Sunday, 22 March 2015

How to help your child become more resilient

how to help your child become resilient
Have you got a sensitive child? Mr B is super sensitive. I remember telling a child care worker this when he first started at his day-care, aged 2. She virtually rolled her eyes and said 'They all are!', which I thought was a bit harsh at the time.

But we've had several other staff tell us over the years that he is in fact a super-sensitive kid and needs to work on his resilience. Resilience is that ability to bounce back from the moments where things don't go so well - when friends won't share, when games won't be won, when drawings don't go as planned. Mr B's first reaction to these sorts of things has been to cry. In the most beautiful way, he is highly emotional and caring. Even now, we can't get past the opening scenes of Finding Nemo without stopping for a weep and a cuddle.

With Mr B starting school this year, I decided to attend a Resilient Kids workshop to make sure we were dealing with his emotions most effectively. I was familiar with the basics: encourage feelings, allow room for tears and work on problem-solving skills. But it turns out it's not quite as simple as this.

So, how to help your child become resilient? Here are some things that stood out to me:

What's your own resilience like? 

I get that as parents, we're role models, but I didn't think much about my own resilience and what I look like to my son when I'm dealing with life. Do I look like I'm coping? Does he see me stressed out or do I appear to be dealing with things calmly? Geez, there are plenty of times that he sees me wound up. I will definitely be checking myself tomorrow morning during the getting-ready-for-school craziness.

Relaxing

There was a lot of talk about introducing relaxation exercises to the family like deep-breathing and calming music. This sounded very sweet in theory, but in my head I went, 'Yeah right! Isn't relaxation what the telly is for?!' and shrugged it off. But then someone in the group mentioned that they have 30 minutes of quiet time everyday for the whole family, where everyone does something quietly in their own space, like reading books. I really like this idea. I could spend 30 minutes drinking a whole, hot cup of tea....sounds dreamy. I'll put it on my list.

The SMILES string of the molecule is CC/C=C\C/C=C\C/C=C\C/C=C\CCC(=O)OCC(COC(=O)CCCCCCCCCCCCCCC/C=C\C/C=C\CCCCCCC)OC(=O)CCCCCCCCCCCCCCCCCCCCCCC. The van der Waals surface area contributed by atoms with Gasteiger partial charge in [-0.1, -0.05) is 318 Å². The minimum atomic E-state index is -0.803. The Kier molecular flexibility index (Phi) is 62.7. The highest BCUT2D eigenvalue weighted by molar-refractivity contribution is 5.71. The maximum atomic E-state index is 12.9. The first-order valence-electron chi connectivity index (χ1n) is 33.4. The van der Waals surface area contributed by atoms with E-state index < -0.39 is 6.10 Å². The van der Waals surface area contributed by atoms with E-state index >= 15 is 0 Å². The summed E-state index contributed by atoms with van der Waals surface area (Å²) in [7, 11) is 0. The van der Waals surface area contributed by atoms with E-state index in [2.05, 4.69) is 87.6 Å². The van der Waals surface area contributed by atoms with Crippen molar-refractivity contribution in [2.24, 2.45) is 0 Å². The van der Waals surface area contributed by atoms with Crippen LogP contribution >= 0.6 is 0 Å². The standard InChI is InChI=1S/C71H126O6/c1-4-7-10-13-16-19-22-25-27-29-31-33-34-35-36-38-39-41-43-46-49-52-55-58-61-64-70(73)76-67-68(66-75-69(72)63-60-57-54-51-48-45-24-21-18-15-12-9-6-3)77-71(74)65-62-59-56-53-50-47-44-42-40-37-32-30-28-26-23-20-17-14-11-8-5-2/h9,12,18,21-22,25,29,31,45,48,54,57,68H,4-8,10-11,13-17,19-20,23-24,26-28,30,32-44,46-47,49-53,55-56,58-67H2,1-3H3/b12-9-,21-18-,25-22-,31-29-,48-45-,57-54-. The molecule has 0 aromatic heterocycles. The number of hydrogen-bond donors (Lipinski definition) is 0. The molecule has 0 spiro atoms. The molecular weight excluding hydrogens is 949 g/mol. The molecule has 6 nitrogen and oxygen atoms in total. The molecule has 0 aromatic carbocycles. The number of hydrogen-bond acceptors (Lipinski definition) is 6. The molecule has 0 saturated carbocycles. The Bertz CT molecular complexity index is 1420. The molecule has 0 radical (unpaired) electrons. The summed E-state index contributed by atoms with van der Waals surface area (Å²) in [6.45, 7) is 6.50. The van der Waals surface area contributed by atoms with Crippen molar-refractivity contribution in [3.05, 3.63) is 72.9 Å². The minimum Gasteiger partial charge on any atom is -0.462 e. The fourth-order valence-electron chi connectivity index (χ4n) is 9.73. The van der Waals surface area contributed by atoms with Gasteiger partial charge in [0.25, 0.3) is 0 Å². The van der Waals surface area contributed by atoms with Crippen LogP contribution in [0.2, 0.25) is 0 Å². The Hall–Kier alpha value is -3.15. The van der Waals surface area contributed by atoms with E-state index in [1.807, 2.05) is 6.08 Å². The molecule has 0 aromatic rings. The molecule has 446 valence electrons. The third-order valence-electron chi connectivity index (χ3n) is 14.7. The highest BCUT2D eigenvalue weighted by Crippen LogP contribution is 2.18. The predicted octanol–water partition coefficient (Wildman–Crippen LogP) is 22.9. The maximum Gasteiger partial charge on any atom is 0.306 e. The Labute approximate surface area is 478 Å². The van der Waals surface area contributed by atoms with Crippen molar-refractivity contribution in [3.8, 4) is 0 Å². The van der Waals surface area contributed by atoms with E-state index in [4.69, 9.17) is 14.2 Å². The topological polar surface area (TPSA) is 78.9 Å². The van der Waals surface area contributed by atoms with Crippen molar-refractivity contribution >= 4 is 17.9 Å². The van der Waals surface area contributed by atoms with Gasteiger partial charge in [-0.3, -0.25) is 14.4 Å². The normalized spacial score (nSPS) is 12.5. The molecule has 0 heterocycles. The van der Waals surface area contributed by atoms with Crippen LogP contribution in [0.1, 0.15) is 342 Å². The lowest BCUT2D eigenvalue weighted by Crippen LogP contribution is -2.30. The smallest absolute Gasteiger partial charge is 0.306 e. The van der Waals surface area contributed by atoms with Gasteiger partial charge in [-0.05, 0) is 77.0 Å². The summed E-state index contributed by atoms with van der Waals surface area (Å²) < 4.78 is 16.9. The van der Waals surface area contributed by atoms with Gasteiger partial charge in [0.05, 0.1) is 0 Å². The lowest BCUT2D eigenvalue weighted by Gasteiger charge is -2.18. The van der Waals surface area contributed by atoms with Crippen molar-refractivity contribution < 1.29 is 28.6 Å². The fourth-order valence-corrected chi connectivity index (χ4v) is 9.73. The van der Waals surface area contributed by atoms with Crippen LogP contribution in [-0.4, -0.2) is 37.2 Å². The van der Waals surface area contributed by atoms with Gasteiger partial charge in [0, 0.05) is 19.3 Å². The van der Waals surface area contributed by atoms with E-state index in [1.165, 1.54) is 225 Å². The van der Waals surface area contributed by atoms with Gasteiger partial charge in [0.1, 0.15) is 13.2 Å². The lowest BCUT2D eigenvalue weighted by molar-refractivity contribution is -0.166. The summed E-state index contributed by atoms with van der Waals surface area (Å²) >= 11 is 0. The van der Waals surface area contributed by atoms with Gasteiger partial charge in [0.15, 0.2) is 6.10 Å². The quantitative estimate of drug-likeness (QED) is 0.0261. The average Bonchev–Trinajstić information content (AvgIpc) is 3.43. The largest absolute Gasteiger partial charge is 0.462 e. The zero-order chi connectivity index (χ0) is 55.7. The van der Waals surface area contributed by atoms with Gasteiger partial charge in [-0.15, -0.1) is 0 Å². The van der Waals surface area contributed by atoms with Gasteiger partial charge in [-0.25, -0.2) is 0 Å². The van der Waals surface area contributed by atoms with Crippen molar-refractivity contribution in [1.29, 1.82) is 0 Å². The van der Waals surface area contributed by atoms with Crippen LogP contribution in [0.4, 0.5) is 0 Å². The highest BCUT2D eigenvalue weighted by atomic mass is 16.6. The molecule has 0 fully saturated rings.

how to help your child become resilient

There are no negative emotions, just emotions

I don't know about you, but I've always labelled emotions as being positive and negative. Happy, excited and energised are positive emotions. Sadness, fear and anxiety are negatives. Now I suddenly see how damaging that is. If we label a feeling as being negative, then the implicit message is that we need to be rid of it as quickly as possible. But this isn't the case. Feeling sad is just another emotion that needs to be processed. It shouldn't be rushed away. And I shouldn't teach my children that there are good and bad feelings.

Let your child find the solutions

I have to admit, I like to help Mr B find answers to his problems. I love helping and demonstrating my worldly experience! But this isn't so helpful if I want to promote his resilience. I need to step back and prompt him to come with his own ideas and solutions. Or he just won't learn to do it himself. After all, I'm not there with him at school for 7 hours a day, 5 days a week. He needs to be able to fend for himself (sob).

Give emotions their space

Another light bulb moment for me. When Mr B was unhappy last month about not finding friends in the first few days of school, I dove straight in with the advice: 'Don't ask to play with someone, just join in.' 'Ask someone their name tomorrow.' 'Make sure you smile at people.' But I didn't spend enough time talking through his emotions with him - so going in too early with the problem-solving fell on deaf ears because of the space he was in. Kids who are in an emotional state can't hear reasoning. By spending more time reflecting on his feelings, Mr B can move onto problem-solving with a clearer head. Makes sense, right?

So, what do you think? Have you got a child in your life that could do with some resilience-building? Or have you been able to help your own child develop some of these skills? Would love to hear about it! 

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